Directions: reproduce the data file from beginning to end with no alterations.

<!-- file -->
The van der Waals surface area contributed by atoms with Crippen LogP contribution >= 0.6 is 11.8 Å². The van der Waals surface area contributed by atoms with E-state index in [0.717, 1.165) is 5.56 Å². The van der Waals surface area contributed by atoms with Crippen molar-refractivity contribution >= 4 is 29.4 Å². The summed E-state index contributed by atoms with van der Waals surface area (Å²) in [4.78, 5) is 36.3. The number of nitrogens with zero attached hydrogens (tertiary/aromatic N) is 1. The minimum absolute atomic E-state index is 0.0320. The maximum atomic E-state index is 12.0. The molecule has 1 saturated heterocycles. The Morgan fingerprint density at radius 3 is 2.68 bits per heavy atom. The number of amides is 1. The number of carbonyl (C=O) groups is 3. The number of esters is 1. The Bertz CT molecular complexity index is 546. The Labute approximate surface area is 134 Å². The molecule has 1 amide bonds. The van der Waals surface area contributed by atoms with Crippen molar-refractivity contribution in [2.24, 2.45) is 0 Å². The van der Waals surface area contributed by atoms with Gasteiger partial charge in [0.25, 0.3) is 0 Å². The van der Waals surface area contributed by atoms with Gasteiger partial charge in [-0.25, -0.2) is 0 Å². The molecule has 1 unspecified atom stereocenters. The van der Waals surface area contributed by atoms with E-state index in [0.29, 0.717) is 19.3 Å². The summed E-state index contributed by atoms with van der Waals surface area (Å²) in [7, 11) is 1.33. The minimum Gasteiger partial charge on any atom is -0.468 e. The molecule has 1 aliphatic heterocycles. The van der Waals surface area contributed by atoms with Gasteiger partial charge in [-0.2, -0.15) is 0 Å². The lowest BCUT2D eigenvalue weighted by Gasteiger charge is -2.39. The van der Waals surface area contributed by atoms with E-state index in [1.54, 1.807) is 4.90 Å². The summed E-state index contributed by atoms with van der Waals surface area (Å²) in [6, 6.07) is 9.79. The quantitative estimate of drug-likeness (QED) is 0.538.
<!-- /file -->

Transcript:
The van der Waals surface area contributed by atoms with Crippen LogP contribution >= 0.6 is 11.8 Å². The van der Waals surface area contributed by atoms with E-state index in [0.717, 1.165) is 5.56 Å². The van der Waals surface area contributed by atoms with Crippen molar-refractivity contribution >= 4 is 29.4 Å². The summed E-state index contributed by atoms with van der Waals surface area (Å²) in [4.78, 5) is 36.3. The number of nitrogens with zero attached hydrogens (tertiary/aromatic N) is 1. The minimum absolute atomic E-state index is 0.0320. The maximum atomic E-state index is 12.0. The molecule has 1 saturated heterocycles. The Morgan fingerprint density at radius 3 is 2.68 bits per heavy atom. The number of amides is 1. The number of carbonyl (C=O) groups is 3. The number of esters is 1. The Bertz CT molecular complexity index is 546. The Labute approximate surface area is 134 Å². The molecule has 1 amide bonds. The van der Waals surface area contributed by atoms with Crippen molar-refractivity contribution in [2.24, 2.45) is 0 Å². The van der Waals surface area contributed by atoms with Gasteiger partial charge in [0.25, 0.3) is 0 Å². The van der Waals surface area contributed by atoms with Gasteiger partial charge in [-0.25, -0.2) is 0 Å². The molecule has 1 unspecified atom stereocenters. The van der Waals surface area contributed by atoms with E-state index in [0.29, 0.717) is 19.3 Å². The summed E-state index contributed by atoms with van der Waals surface area (Å²) in [7, 11) is 1.33. The minimum Gasteiger partial charge on any atom is -0.468 e. The molecule has 1 aliphatic heterocycles. The van der Waals surface area contributed by atoms with Gasteiger partial charge in [-0.2, -0.15) is 0 Å². The lowest BCUT2D eigenvalue weighted by Gasteiger charge is -2.39. The van der Waals surface area contributed by atoms with E-state index in [1.54, 1.807) is 4.90 Å². The summed E-state index contributed by atoms with van der Waals surface area (Å²) in [6, 6.07) is 9.79. The quantitative estimate of drug-likeness (QED) is 0.538.